Great Danes have a predisposition to this disease
I have in my time employed a number of new graduate vets, it has been on the whole a rewarding experience watching them progress as they gain confidence in their surgical skills and tackle more and more complex procedures. After they are confident with the likes of bitch spays and dog castrations there is one operation about which they all voice concerns about tackling on their own, perhaps unaided in an out of hours setting and that is the operation to correct a twisted stomach, unlike the bitch spay this is an emergency operation. This condition affects dogs from large breeds which tend to have deep chests such as Great Danes. The condition is known by a number of names, twisted stomach, volvulus, GDV [ Gastric dilation and volvulus syndrome ], bloat.
Cause : The cause of this disease is in some way related to the shape of the dog's chest, it tends to affect dogs whose chest has a teardrop profile instead of a round profile like that of a Bulldog. Examples of dogs which might be affected would be Great Danes, Wolfhounds, German shepherds, Boxers, Standard Poodles, and more. This condition starts as a bloat where no doubt due to an abnormal fermentation condition in the stomach an excess of gas is produced and the stomach starts to swell, normally in a round chested dog belching and perhaps vomiting will relieve the situation and that is the end of the story. However in a breed of dog with a tear drop shaped profile the stomach will not only expand but will turn round on its axis and as further expansion of the stomach occurs it becomes trapped in the tear drop shape of the dog's chest. As the input pipe and the output pipe are blocked due to the twisting effect the stomach is then sealed and the further expansion will occur as the abnormal fermentation process is still present. Unless something is done quickly death will rapidly follow as the stomach swells to a very large size.
Clinical signs : What you might expect to see is swelling of the dogs stomach area, attempting to vomit perhaps with some froth being produced, drooling of saliva, signs of pain, restlessness, and anxiety. Where the swelling is large the dog may be unable to sit.
Treatment : If the animal is got to the vet quickly and the condition is not too advanced it may be possible to pass a stomach tube orally, if successful this will release the gas in the stomach and it could be that the stomach would then turn on its axis to its proper position and that would be the end of the story. Often however this is not going to work and you then have to carry out emergency surgery, there are a number of ways that surgery can be carried out and your vet will use his own judgement which technique to use. Some vets stabilise these animals on fluids, use a large needle to deflate the stomach and then some hours later open the dog up and correct the situation. Other vets go in a once put the dog on a drip as they go along and correct the situation at once. When the stomach has been put in its rightful position it is possible to fix it to the body wall to try and stop the condition happening again in the future. I must have done a good few twisted stomach operations in my life as for many years I did my own out of hours emergency cover, I would say that the death rate was about one third of cases presented to me, the longer the delay in bringing the animal to the vet the higher the death rate will be.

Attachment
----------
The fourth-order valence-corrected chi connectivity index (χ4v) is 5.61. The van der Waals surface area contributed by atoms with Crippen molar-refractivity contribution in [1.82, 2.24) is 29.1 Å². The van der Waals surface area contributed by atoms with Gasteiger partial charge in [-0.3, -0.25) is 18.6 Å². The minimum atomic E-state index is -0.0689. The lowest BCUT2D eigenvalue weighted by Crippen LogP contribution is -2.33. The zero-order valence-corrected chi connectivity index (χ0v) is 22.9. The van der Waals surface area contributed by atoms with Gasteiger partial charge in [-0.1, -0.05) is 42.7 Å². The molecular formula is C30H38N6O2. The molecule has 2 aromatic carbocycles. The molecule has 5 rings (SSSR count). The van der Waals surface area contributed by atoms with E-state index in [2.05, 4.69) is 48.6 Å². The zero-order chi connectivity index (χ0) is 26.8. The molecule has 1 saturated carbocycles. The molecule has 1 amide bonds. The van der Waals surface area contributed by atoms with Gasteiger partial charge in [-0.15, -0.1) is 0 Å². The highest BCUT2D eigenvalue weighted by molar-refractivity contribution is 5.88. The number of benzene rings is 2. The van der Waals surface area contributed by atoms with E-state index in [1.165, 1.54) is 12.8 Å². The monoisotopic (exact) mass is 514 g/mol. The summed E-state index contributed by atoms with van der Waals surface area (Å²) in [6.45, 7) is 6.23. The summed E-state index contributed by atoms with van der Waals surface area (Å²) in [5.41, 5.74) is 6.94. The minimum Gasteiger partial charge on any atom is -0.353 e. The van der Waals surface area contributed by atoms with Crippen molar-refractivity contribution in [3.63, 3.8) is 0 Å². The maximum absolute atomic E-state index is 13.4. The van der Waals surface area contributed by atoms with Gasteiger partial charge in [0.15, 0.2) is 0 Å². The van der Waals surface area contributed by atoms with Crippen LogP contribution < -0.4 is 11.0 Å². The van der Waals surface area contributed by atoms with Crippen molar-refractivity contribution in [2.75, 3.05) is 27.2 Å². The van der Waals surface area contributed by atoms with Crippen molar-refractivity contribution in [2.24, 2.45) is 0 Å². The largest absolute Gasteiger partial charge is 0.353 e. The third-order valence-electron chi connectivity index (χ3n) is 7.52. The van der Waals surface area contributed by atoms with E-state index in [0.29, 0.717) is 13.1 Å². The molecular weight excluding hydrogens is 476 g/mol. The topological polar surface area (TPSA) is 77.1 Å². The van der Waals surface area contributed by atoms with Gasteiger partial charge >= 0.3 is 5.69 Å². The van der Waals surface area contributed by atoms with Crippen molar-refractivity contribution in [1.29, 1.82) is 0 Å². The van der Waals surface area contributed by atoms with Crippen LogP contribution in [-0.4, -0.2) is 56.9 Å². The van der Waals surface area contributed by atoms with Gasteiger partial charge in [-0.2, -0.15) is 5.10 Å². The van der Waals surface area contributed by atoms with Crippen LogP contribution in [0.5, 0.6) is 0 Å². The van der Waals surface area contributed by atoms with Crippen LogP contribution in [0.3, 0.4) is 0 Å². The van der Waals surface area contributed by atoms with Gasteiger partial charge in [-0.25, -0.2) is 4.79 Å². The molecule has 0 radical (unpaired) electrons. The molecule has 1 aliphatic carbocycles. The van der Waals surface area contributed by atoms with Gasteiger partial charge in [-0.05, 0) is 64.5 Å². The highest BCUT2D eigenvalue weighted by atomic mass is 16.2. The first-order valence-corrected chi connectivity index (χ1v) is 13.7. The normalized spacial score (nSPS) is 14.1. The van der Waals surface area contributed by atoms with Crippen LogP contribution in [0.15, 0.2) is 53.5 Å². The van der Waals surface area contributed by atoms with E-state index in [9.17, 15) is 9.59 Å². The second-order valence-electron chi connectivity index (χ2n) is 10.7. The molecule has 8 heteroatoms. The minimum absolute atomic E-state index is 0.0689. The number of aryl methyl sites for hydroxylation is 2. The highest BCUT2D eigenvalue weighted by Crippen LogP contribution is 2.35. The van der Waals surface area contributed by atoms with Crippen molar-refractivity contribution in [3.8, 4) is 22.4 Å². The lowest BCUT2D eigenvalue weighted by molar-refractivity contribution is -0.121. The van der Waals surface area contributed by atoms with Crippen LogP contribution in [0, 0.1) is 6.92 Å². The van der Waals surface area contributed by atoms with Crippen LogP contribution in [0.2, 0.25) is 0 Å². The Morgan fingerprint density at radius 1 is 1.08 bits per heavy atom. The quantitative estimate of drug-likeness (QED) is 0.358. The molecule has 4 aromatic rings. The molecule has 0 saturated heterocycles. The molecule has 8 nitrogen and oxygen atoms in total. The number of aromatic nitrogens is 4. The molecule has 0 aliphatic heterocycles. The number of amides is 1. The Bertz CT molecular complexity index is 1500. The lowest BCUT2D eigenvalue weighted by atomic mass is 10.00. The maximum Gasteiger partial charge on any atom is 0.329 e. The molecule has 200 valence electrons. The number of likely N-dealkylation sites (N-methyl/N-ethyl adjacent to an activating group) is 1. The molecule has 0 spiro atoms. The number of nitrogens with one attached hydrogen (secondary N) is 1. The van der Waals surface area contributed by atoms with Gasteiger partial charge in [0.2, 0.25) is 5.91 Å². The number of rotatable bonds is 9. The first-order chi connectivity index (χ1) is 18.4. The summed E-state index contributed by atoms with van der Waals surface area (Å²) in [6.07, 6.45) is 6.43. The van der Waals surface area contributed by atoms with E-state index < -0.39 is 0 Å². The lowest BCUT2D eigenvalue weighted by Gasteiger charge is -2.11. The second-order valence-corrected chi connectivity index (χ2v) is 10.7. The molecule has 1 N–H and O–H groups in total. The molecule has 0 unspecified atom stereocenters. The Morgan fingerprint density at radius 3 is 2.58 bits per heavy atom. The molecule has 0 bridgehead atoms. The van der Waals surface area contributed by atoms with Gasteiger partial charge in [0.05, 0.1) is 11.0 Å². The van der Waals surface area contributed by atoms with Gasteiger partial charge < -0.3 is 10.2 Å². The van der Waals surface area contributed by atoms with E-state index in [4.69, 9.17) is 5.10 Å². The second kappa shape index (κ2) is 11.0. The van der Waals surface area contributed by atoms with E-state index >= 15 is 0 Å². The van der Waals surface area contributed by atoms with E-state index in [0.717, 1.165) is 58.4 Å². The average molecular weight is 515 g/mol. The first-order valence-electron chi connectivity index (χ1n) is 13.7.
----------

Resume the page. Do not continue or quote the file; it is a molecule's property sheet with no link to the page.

Prevention : It may be that this condition is impossible to prevent but it would be logical to try and reduce the possibility of abnormal fermentation occurring in the stomach. Feed a number of smaller meals in the day as opposed to one large meal in the evening, avoid foods which are high in cereals which may ferment easily, do not feed the dog after exercise but wait a couple of hours. It would also be a good idea to introduce any new diet gradually say over four of five days.
Twisted stomach in the dog is perhaps the young vet's worst nightmare, however if they keep a cool head it can be fairly easily treated. From the owner's point of view this is one condition where you should seek immediate veterinary help if you have the slightest suspicion that your dog is affected. Get your dog to the vet at once no matter what time of night it might be, do not tolerate any delays, tell your vet you are coming then drive to the clinic at once.
Special Message : There are quite a number of comments related to this article, you can read them below. When you do it is clear that some people have lost their dogs to this distressing disease and the fact they knew little about it beforehand and did not seek immediate help would have been a possible factor to their dog's demise. The more the dog owning public know about this disease the better. Please help with this and share this article with as many people as you can via the Facebook, Twitter and E-mail icons you can find below. This might save a dog's life ...